Irene Borins Ash, 1952 – 2020

My beloved sister, Irene Borins Ash, died on June 7 of complications from pancreatic cancer, which she contracted three years ago. Irene had major surgery and two six-month rounds of chemotherapy and the cancer itself was now in remission, but it so weakened her body and spirit that she had become very fragile.

Above all else, Irene was a people person. Nurturing warm and loving relationships mattered to her. She cared about people both in the local sense of “shalom habayit” (peace in the household) and global sense of “tikkun olam” (repairing the world). It is no surprise that she became a social worker, receiving a diploma from Seneca College (1973) and an MSW from Yeshiva University (1987), with a BA in Anthropology from York University (1984) in between. The area of social work that most attracted her attention was geriatric, and she spent most of her social work career helping seniors.

Irene was also a talented artist, particularly in the areas of weaving, tapestry, and photography. Her best photographs were of people, often in candid poses, enjoying each other’s company or expressing emotion.

In 2000, Irene created the first of 4 photography and texts exhibits that were exhibited in numerous locations over the next 15 years.  Two of those exhibits led to two books in which she combined her artistic and social work passions: Treasured Legacies: Older and Still Great (Second Story Press 2003) and, co-authored with her husband Irv Ash, Aging is Living: Myth Breaking Stories from Long Term Care (Dundurn Press, 2009).

In Treasured Legacies: Older and Still Great, she interviewed and photographed fifty elders, some well known (Oscar Peterson and David Suzuki) and some not, who despite adversity were living purposefully and continuing to contribute to family and community. I admired her chutzpah in approaching those her were well-known and convincing them to participate in her project. Her portraits often capture resilience, compassion, and inner grace. It is sadly ironic that Irene herself will not experience the stage of life that so fascinated her.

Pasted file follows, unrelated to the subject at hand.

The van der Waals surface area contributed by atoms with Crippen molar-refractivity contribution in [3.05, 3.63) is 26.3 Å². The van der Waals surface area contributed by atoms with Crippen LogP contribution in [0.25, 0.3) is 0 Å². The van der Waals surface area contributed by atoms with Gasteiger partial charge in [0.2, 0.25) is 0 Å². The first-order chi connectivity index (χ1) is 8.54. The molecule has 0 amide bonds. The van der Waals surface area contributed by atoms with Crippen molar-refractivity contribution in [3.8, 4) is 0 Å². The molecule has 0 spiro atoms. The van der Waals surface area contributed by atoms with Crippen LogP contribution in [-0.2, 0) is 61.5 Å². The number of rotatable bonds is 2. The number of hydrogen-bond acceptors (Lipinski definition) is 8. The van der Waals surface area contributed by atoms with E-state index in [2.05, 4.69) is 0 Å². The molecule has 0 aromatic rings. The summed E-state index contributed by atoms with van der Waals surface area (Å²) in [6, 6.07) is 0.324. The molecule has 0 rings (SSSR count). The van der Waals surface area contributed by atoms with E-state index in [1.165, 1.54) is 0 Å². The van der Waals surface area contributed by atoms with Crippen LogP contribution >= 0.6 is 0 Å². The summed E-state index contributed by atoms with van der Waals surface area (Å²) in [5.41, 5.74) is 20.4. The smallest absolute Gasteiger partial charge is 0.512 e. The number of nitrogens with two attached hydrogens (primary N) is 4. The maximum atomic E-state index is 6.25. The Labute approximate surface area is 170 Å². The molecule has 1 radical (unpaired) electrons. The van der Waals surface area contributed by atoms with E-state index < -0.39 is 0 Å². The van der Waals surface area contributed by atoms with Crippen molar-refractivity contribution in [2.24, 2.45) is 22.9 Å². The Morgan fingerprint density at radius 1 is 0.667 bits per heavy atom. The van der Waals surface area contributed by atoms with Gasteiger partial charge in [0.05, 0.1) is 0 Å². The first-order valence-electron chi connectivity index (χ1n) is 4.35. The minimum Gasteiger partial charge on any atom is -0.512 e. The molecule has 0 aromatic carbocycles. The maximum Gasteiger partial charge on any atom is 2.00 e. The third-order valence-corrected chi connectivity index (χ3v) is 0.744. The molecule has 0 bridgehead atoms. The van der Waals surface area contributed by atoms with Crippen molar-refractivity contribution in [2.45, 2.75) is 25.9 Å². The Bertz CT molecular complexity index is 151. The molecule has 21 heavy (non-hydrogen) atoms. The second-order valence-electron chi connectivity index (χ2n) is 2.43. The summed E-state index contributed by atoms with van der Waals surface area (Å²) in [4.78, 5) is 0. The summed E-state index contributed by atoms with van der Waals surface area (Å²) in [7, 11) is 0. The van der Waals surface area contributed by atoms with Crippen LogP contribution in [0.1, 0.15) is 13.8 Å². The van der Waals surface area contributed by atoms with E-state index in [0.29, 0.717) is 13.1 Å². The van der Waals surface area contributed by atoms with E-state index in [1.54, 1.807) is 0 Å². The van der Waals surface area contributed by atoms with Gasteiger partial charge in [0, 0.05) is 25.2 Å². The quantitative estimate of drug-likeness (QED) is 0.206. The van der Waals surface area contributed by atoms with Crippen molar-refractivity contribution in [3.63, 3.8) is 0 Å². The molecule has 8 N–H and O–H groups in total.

In Aging is Living Irene and Irv interviewed and photographed another group of people living meaningful, purposeful, and joyful lives in long-term care homes. This book, supported by the Ontario Long-Term Care Association, should have considerable relevance to the current tragedy of Covid – 19 in long-term care homes. When the government commission looking into Covid – 19 and conditions in long-term care homes does its work, it should read Aging is Living as a statement of the potential of long-term care homes.

In recent years, Irene became interested in the potential of community initiatives, especially those of faith-based communities, to restore the environment. She and her husband Irv Ash made a video, entitled One Planet: Harnessing Hope, about this theme, that is available on YouTube and on her website. Her efforts in this area were cut short by her illness.

You can learn more about Irene’s work and see photos of her art on her website.


Thinking back on our lives as adult siblings, Irene and I shared the most time together at the Borins family cottage that we owned from 1981 to 2007. We spent many weekends there canoeing, boating, walking in the woods, cooking, and hanging out. Those memories are precious.

Irene leaves her husband Irv Ash, her mother, Beverley Ludwig Borins, her brothers Sandford and Michael Borins, sisters-in-law Beth Herst and Heidi Bergstrom, brother-in-law Mel Ash, nieces Adryan and Haley Bergstrom-Borins, and nephews Alexander and Nathaniel Borins. She was predeceased by her father, Sidney Borins.

Donations in Irene’s memory should be made to either of the two funds Irene set up as bequests in her will: Jewish Family and Child Foundation of Greater Toronto “Irene Borins Ash Fund” or Seneca College of Applied Arts and Technology “Irene Borins Ash Endowed Award.”

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